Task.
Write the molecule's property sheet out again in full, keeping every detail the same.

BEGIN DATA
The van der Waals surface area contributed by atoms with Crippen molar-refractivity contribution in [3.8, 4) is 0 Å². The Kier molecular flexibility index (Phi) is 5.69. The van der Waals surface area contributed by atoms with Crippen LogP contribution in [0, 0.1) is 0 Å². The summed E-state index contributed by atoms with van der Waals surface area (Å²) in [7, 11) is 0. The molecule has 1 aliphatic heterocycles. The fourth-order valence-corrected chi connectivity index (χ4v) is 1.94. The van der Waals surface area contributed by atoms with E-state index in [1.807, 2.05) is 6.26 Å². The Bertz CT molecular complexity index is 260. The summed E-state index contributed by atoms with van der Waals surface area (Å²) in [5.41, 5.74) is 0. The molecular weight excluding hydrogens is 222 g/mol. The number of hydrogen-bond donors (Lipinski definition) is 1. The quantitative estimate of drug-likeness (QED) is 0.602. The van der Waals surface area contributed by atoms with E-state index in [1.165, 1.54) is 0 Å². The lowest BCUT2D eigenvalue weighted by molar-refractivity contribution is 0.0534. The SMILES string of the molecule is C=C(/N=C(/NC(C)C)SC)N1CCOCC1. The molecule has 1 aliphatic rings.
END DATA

The van der Waals surface area contributed by atoms with Crippen molar-refractivity contribution in [3.8, 4) is 0 Å². The Kier molecular flexibility index (Phi) is 5.69. The van der Waals surface area contributed by atoms with Crippen LogP contribution in [0, 0.1) is 0 Å². The summed E-state index contributed by atoms with van der Waals surface area (Å²) in [7, 11) is 0. The molecule has 1 aliphatic heterocycles. The fourth-order valence-corrected chi connectivity index (χ4v) is 1.94. The van der Waals surface area contributed by atoms with E-state index in [1.807, 2.05) is 6.26 Å². The Bertz CT molecular complexity index is 260. The summed E-state index contributed by atoms with van der Waals surface area (Å²) in [5.41, 5.74) is 0. The molecular weight excluding hydrogens is 222 g/mol. The number of hydrogen-bond donors (Lipinski definition) is 1. The quantitative estimate of drug-likeness (QED) is 0.602. The van der Waals surface area contributed by atoms with E-state index in [1.165, 1.54) is 0 Å². The lowest BCUT2D eigenvalue weighted by molar-refractivity contribution is 0.0534. The SMILES string of the molecule is C=C(/N=C(/NC(C)C)SC)N1CCOCC1. The molecule has 1 aliphatic rings.